Strolling Through Hell At a Distance
This article is from the archive of The New York Sun before the launch of its new website in 2022. The Sun has neither altered nor updated such articles but will seek to correct any errors, mis-categorizations or other problems introduced during transfer.
Seamus Heaney’s latest collection, “District and Circle” (Farrar, Straus & Giroux, 78 pages, $20), is extraordinary. From first poem to last, the poet follows a trail of confusion and uncertainty to a final vision of renewal, love, and childlike awe at the world, an arc that mimics “The Divine Comedy.” Dante took longer to work his wonder, yet Mr. Heaney’s work doesn’t suffer because it was done in 78 pages.
The use of Dante’s structural approach is as common among poets and novelists as political and religious murder used to be in Mr. Heaney’s Northern Ireland, where he refused to use his work as a sounding board for his Catholic side. Forty years after his first book, this is among the best.
Mr. Heaney uses many subjects to make the trip from hell to paradise: personal and family reminiscence; nature; farmers, laborers, and other workers; contemporary life and technology; war and war poets; other poets; writing and the consciousness of words’ unbridgeable remove from reality. The despair preceding paradise in the first four-fifths of “District and Circle” has flashes of goodness.
The first poem, “The Turnip-Snedder,” about that unglamorous vegetable, works well; its praise of “bare hands / and cast iron” is a blow against the modernity the poet will defy. The realm of recollection frequently takes the form here of prose poems. In one on Mr. Heaney’s childhood classroom, he “heard … voices laughing and calling”; another is about a circus visit, with its band of traveling Gypsies, about whom there was “always a feeling they were coming in to you out of story-time.” Mr. Heaney writes positive lines on nature in “The Tollund Man in Springtime,” whose speaker says, “the meadow hay / still buttercupped and daisied, sky was new,” yet this feeling is undercut by “exhaust fumes” from “transatlantic flights.” “Home Help,” a perfect sequence about lady workers near the end of the collection, has nothing in the way of second thoughts: “Her oatmeal tweed / With pinpoints of red haw and yellow whin, / Its threadbare workadayness hard and common; / Her quick step; her dry hand; all things well-sped; / Her open and closed relations with earth’s work.”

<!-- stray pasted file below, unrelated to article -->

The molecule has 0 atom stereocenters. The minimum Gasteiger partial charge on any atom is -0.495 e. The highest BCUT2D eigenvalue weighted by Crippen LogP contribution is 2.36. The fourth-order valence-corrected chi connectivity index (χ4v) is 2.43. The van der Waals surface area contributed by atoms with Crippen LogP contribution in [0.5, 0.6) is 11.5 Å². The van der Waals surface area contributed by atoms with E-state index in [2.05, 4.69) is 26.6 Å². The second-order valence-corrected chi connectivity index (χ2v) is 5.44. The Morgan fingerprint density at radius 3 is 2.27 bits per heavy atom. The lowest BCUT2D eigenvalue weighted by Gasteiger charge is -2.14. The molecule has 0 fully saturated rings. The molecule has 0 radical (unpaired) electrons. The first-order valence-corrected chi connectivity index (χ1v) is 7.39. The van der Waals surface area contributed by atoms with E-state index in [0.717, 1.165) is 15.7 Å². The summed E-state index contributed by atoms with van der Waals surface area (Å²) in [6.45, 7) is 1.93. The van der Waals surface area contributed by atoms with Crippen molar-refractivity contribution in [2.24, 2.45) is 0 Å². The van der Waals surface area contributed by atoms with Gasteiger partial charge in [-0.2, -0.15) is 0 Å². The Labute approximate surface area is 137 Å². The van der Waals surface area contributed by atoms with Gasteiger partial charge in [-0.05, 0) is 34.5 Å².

War is a big theme during our hell stroll, so it is apt that military images (“armor,” “standing guard”) appear in “The Turnip-Snedder,” even though it is not a poem about war. The fourth poem, “Anahorish 1944,” is spoken by a worker killing pigs at a slaughterhouse who sees American forces in their “armored cars” tossing the workers “gum and tubes of colored sweets.” “Unknown, unnamed,” the soldiers are, but their fates may be like those of the pigs.
“The Aerodrome” recounts an Easter Monday 1944 trip – Mr. Heaney was born in 1939 – to a fairground taken over by the army: “No catchpenny stalls for us.” His mother’s hand reaches down to “tighten around mine,” but love, at this point, is limited to “options,” “distance,” “dug heels,” “obstinacies,” a “stance.” Mr. Heaney writes, “we were somewhere else,” “waiting by the perimeter,” and the position on the bit of land he’s standing on isn’t all he is referring to. He is hinting about his never having fought in war, his not staying in Ireland all through the Troubles. “Nothing resettles right,” “anything can happen,” Mr. Heaney writes in the next poem, about September 11, 2001. Even Boston fireman Bobby Breen’s helmet, once presented to Mr. Heaney as a gift, becomes ammunition for self-recrimination at staying distant – not just from the many house fires Breen regularly put out (the next poem is titled “After the Fire”), but for the poet’s distance from war’s real blood: “As if I were up to it, as if I had / Served time under it.” In “One Christmas Day in the Morning,” a prose memory, Mr. Heaney writes, “I was blabbing on about guns, how they weren’t a Catholic thing”; here there is also self-critical hint that no one should make generalizations about Catholics or guns who is himself so distant from the experience of firing.